Skin Protection 101
FAQs about skin protection
Skin cancer is the most common form of cancer in the United States. The two most common types of skin cancer, basal cell and squamous cell carcinomas, are highly curable. However, melanoma, the third most common skin cancer, is more dangerous, especially among young people. Most melanomas are caused by exposure to ultraviolet (UV) light from sunlight or tanning beds.
Estimated new cases and deaths from melanoma in the United States in 2009 (1):
- New Cases: 68,720
- Deaths: 8,650
Anyone can get skin cancer, but those at higher risk have:
- A lighter natural skin color.
- A personal or family history of skin cancer.
- Exposure to the sun through work and play.
- A history of sunburns early in life.
- Skin that burns, freckles, reddens easily, or becomes painful in the sun.
- Blue or green eyes.
- Blonde or red hair.
How can I reduce my chances of getting skin cancer?
Sunscreen: Wear sunscreen daily, all year round, especially during midday hours (10:00 a.m. – 4:00 p.m.), when UV rays are strongest and do the most damage. UV rays can reach you on cloudy days as well as sunny days. UV rays also reflect off surfaces like water, cement, sand, and snow.
Don't tan: Avoid tanning beds and sunlamps. The UV rays from them are as dangerous as the UV rays from the sun. The International Agency for Research on Cancer (IARC), a working group of the World Health Organization, has added ultraviolet radiation (UVR)-emitting tanning devices — tanning beds — to the list of the most dangerous forms of cancer-causing radiation. (2)
Aging: In addition to reducing your risk of developing skin cancer, protecting oneself from UV radiation also slows down the extrinsic aging process and thereby would lessen one’s need later in life (30+ years of age) to seek help to rid the skin of wrinkles, hyperpigmentation, sun damage and so on. Much of the damage we do to our skin happens before we are 18 years old! What a great gift to our children to educate them about the effects of UV radiation (from sunlight and tanning beds) and to help them preserve the beautiful, healthy skin they were born with!
Dermatologist: I recommend visiting your dermatologist once a year to get a full body “spot” check. During your facials appointment I will always mention anything that I think is suspicious and should be checked out by your doctor.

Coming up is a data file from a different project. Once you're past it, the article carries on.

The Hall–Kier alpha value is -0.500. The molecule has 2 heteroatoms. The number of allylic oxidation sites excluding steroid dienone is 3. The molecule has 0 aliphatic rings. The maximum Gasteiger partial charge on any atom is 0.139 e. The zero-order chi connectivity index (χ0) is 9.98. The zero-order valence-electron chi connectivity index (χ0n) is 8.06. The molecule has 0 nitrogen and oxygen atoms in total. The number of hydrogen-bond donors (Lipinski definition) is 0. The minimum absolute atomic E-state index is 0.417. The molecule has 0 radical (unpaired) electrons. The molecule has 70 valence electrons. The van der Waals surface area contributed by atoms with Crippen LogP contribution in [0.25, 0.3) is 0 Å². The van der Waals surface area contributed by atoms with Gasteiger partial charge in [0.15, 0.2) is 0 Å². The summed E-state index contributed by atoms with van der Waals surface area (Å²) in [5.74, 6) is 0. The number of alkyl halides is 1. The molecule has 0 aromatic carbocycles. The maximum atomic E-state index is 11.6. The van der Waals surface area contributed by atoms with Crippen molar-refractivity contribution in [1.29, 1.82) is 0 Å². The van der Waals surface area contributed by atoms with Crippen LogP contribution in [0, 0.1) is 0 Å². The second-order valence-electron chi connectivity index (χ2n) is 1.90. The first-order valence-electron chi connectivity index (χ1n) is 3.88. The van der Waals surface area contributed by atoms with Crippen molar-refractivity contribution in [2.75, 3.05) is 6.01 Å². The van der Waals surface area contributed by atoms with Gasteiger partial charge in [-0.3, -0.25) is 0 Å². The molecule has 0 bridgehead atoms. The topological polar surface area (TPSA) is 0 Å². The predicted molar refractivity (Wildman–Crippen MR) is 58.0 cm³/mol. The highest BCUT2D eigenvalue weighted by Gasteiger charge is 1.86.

ABCDs of Melanoma:
- A - Asymmetry (irregular shape)
- B - Border (irregular border)
- C - Color (irregular color pattern)
- D - Diameter (larger than 1 cm or the head of an eraser on a pencil)
The Light Spectrum
Ultraviolet C (UVC) – 100nm – 290nm These wavelengths are the shortest ultraviolet rays, extending from 100 nm to 290 nm, and are the most carcinogenic, but rarely reach the Earth’s surface.
Ultraviolet B (UVB) – 290nm to 320nm These are the intermediate wavelengths of ultraviolet rays, and cause the initial appearance of redness, commonly called “sunburn”. SPF only rates the UVB.
Ultraviolet A (UVA) – 320nm – 400nm These long UVA wavelengths, (near-UV) were once thought essentially harmless, contributing only to a “healthy tan”, but represent 90% of harmful ultraviolet rays reaching the Earth’s surface.
Visible Light 400nm – 760nm Nearly 50% of the sun’s radiation, reaching us at sea level, is within the visible range.
Infrared – “IR” greater than 760nm to 1,000,000nm Infrared goes from above 760nm to infinity (?), but most of the energy is from 760nm to about 1800nm, comprising more than 40% of the sun’s rays reaching us at sea level.
The sun's UV rays can damage your skin in as little as 15 minutes. Put on sunscreen before you go outside, even on slightly cloudy or cool days. Don't forget to put a thick layer on all parts of exposed skin. A shot glass full of sunscreen is adequate to cover most bodies. Get help for hard-to-reach places like your back.
1 - National Cancer Institute website
2 - CDC website